Inevitably these conflicts will erupt, because we can only come with what we have. The mettle of our movement will be proven in how we respond to these conflicts. When we, as Occupiers, stand up for our right to public space and for a say in how our lives are governed, there are those who dismiss us as violent, as lazy, as troublemakers. Often this dismissal comes from those who think the system is working just fine, because they think it is working just fine for them. Their perspective is the only one whose existence they are aware of, and from their perspective, we are fighting an invisible enemy. And so we orient our movement in part towards revealing the invisible enemy to those dismissers. We understand that this is a vital part of the work, and yet when those inside our movement try to set boundaries against the invisible enemies within our community, often we respond to them in the same way that those outside of Occupy have responded to us. We blame the victim, we locate the violence in the act of defense, and not in the invisible attack. We forget that just because we don’t see the enemy that person is defending against doesn’t mean that the enemy isn’t there.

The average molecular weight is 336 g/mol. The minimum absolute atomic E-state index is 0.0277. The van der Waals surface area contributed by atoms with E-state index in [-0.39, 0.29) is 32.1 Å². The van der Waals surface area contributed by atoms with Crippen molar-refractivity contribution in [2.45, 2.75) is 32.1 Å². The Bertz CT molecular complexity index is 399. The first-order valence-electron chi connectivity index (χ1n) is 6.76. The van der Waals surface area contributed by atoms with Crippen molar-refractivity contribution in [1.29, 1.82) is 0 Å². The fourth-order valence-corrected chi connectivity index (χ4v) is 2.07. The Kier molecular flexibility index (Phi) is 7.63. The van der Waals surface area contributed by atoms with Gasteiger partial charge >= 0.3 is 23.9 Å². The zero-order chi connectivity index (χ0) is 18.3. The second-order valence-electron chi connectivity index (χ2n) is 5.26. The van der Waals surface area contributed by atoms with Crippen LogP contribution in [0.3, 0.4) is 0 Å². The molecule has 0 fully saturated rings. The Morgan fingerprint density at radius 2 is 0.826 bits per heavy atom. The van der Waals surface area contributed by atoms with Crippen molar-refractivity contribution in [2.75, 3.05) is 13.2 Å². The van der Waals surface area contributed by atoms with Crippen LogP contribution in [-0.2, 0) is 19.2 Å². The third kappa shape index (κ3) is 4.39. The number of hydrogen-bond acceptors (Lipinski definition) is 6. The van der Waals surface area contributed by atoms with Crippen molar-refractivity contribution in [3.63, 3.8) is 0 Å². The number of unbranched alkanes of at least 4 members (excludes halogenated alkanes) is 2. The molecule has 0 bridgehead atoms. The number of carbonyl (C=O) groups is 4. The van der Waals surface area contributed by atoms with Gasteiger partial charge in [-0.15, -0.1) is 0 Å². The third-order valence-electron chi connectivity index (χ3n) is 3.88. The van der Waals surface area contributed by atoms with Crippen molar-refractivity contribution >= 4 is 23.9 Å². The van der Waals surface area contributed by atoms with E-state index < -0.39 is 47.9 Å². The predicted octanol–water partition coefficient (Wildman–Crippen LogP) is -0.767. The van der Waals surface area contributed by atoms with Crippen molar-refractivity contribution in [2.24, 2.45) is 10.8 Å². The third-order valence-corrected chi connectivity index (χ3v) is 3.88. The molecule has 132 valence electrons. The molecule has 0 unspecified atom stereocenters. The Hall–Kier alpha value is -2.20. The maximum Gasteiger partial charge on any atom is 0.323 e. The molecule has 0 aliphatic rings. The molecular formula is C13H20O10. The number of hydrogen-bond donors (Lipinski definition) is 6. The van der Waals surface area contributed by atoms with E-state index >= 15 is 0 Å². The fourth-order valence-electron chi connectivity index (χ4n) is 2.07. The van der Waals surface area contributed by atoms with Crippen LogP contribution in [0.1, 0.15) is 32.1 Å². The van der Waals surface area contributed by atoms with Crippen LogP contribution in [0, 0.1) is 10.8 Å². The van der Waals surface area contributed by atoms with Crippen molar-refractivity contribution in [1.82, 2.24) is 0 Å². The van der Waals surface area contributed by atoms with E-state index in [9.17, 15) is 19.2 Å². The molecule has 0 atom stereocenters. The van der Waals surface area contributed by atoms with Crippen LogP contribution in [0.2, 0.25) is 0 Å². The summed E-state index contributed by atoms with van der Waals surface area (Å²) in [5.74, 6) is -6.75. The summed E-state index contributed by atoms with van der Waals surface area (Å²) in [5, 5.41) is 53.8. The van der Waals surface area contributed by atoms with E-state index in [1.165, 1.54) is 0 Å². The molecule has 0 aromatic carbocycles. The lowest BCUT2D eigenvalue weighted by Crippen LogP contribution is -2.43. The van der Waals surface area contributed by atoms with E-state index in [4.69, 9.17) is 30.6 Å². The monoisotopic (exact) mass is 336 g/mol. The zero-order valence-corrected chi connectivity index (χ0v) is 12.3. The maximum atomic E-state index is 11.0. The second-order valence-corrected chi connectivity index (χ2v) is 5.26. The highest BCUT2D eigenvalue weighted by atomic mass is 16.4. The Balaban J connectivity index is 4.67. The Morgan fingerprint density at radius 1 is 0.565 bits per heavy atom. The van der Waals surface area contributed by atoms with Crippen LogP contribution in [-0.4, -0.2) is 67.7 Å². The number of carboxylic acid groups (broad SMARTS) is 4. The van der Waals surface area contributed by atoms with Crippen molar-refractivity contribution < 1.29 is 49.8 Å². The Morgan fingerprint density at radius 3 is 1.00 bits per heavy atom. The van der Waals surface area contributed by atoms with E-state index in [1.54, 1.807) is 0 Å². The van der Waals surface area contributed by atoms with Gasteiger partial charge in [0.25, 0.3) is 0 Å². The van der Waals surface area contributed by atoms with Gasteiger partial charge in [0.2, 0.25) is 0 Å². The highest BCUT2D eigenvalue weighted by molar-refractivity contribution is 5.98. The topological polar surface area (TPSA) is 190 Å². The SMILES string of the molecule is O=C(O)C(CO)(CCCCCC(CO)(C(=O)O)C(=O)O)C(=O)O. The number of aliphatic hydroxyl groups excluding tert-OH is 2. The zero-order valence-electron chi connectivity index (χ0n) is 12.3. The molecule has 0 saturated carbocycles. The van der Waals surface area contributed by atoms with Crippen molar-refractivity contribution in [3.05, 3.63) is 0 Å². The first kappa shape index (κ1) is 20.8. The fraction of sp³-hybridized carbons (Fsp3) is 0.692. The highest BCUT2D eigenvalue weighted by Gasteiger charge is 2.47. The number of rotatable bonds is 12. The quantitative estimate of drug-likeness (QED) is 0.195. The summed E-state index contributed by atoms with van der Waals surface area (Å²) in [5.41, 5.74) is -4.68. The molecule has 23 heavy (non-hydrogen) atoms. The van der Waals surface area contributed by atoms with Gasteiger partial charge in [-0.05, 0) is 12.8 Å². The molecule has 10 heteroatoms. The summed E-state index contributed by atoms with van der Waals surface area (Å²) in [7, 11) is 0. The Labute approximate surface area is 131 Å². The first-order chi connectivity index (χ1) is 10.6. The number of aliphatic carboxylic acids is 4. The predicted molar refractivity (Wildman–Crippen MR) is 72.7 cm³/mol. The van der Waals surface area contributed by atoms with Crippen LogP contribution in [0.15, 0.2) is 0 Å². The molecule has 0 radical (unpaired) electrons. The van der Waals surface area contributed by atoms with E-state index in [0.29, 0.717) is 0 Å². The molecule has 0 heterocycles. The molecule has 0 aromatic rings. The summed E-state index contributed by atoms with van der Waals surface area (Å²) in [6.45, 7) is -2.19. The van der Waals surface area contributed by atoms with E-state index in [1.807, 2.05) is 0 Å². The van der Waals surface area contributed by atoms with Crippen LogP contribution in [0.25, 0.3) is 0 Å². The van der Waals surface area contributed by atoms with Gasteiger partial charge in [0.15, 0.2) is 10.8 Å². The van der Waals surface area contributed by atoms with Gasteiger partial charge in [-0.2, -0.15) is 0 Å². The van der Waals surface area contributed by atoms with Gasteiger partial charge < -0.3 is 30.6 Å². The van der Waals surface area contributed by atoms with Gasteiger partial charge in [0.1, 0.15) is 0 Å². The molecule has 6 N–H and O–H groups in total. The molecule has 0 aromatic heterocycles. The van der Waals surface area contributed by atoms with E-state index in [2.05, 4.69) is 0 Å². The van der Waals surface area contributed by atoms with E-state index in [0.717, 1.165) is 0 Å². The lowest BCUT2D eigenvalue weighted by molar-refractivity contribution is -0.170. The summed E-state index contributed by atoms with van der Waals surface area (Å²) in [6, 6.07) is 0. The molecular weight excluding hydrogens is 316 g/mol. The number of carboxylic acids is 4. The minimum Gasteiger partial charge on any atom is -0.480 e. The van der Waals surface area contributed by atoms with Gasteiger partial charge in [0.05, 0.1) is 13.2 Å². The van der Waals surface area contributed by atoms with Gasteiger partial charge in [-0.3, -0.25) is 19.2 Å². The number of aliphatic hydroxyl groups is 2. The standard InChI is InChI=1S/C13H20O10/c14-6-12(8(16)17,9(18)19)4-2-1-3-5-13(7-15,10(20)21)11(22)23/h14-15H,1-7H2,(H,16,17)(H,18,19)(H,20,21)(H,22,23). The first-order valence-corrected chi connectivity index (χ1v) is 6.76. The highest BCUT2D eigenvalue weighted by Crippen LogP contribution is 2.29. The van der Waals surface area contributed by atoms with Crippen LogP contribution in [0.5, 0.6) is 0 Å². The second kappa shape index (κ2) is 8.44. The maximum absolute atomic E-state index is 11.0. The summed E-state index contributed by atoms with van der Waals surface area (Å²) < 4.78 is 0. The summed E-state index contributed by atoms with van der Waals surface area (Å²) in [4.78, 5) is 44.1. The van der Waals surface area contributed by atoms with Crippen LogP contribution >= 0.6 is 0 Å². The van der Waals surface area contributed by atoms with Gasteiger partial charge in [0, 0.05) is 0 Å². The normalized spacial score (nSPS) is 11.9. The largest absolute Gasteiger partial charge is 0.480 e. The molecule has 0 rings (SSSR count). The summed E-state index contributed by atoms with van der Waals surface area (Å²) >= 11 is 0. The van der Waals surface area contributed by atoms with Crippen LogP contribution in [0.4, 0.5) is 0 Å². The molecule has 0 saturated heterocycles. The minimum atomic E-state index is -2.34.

As a movement, we have a responsibility to create within our community what we want to see spread outward from its boundaries. We cannot paint bullying and oppression within our movement as an interpersonal conflict between two equals when clearly it is not. It’s true that it takes two parties to be in such a conflict, but the two parties are not the person being bullied and the person doing the bullying. The two parties who make such a conflict happen are the person doing the bullying, and the community that allows it to happen by not standing in solidarity with the person being bullied. Our response to internal bullying must be the same as our response to the bullying of the state against us: to stand in solidarity with each others’ struggles, to reveal the invisible enemy.